Spring is here, and summer is right around the corner, making it the perfect time to start planning your next vacation. While visiting a new city or country is an amazing experience, navigating an airport can be much more stressful. It can be even more difficult if you have hearing loss.
Let’s go over a few tips to help ensure your next visit to Harry Reid International Airport goes smoothly.
Get Treated For Your Hearing Loss Before You Travel
If you’ve been hesitant to get a hearing test, use your next trip as motivation! The number one thing you can do to make navigating airports easier is to treat your hearing loss. The most common form of treatment for hearing loss is hearing aids. They are an effective and essential tool that makes it easier to listen in any environment, which is why 7.1% of people aged 45 and over use a hearing aid.
Pack Your Hearing Aid Accessories
Your hearing aids won’t do you any good if you don’t have the right accessories to take care of them when you travel. Don’t forget extra batteries or a charger if you use rechargeable hearing aids. Additionally, make sure to bring a case or other safe storage as well as tools to clean your device.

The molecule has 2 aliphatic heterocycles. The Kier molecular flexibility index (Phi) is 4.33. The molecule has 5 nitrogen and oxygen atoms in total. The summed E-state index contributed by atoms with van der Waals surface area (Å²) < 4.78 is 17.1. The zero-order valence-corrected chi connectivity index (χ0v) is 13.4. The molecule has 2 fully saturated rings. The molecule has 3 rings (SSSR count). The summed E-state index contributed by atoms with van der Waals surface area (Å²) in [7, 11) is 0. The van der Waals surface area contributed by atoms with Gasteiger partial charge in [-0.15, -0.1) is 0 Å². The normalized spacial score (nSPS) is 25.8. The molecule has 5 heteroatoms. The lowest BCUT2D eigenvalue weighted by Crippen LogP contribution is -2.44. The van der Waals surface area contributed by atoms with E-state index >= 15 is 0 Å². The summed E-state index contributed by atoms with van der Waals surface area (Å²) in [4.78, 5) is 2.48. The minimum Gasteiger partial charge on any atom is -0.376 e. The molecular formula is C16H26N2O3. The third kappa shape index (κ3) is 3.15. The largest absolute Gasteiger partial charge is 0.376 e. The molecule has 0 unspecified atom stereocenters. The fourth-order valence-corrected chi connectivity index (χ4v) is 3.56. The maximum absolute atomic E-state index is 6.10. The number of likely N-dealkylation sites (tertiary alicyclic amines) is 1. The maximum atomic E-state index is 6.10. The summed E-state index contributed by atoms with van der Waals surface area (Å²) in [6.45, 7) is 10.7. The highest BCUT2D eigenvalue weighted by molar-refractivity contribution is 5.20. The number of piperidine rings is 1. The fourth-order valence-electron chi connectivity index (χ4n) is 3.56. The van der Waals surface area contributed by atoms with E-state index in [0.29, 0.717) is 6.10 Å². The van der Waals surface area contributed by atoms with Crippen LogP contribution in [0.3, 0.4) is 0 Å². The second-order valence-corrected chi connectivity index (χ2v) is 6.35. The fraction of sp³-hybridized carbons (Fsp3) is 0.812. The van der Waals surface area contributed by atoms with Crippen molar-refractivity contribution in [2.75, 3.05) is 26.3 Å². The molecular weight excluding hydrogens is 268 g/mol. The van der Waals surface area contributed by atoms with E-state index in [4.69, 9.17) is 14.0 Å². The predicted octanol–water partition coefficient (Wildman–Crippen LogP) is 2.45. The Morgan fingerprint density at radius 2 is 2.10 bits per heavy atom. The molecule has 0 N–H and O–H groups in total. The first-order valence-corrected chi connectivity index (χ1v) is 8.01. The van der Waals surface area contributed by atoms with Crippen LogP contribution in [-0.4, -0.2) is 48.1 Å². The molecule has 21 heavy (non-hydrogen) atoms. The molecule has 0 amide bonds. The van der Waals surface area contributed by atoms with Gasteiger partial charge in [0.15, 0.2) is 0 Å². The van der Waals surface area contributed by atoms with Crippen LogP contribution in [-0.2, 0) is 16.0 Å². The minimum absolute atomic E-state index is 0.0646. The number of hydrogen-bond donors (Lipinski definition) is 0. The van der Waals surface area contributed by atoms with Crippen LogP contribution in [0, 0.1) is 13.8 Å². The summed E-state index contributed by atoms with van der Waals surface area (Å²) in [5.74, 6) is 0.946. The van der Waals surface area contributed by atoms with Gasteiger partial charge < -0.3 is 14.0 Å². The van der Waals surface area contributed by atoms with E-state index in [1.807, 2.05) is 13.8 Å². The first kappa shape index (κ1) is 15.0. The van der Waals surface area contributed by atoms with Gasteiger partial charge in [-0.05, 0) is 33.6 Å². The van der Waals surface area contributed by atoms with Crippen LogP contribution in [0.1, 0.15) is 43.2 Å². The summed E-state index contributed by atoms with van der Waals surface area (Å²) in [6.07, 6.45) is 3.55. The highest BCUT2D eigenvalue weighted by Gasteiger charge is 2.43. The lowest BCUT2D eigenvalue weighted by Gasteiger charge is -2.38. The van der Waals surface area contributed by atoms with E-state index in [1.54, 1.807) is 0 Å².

Keep Hearing Aids In When Going Through Security
The good news is that you can keep your hearing aids in when going through security, making it easier to hear any instructions from TSA agents. However, it is a good idea to let them know that you wear hearing aids and have hearing loss so that they can make sure they effectively communicate any important information to you.
Connect To Hearing Loops While at the Airport
Does your hearing aid have a telecoil? If so, you can turn it on and connect to the hearing loop systems that are found in many airports. This will allow you to stream any important announcements over the PA system (like gate changes or flight delays) directly into your hearing aids, making them easier to hear.
Inform Attendants About Your Hearing Loss
After reaching your gate, speak with an attendant about your hearing loss. You can ask them to notify you directly of any flight changes or when it’s time to board in the event that you don’t hear the announcement. They may even have you board early for your convenience. It’s also helpful to inform flight attendants about your hearing loss once you’ve boarded, especially if traveling alone. While you can obviously wear your hearing aids during the flight, background noise may make it difficult to hear certain announcements.
For more information on traveling with hearing loss or to schedule an appointment with one of our experts, call Nevada Ear + Sinus Institute today.
Call Nevada Ear + Sinus Institute at (702) 735-7668 for more information or to schedule an appointment.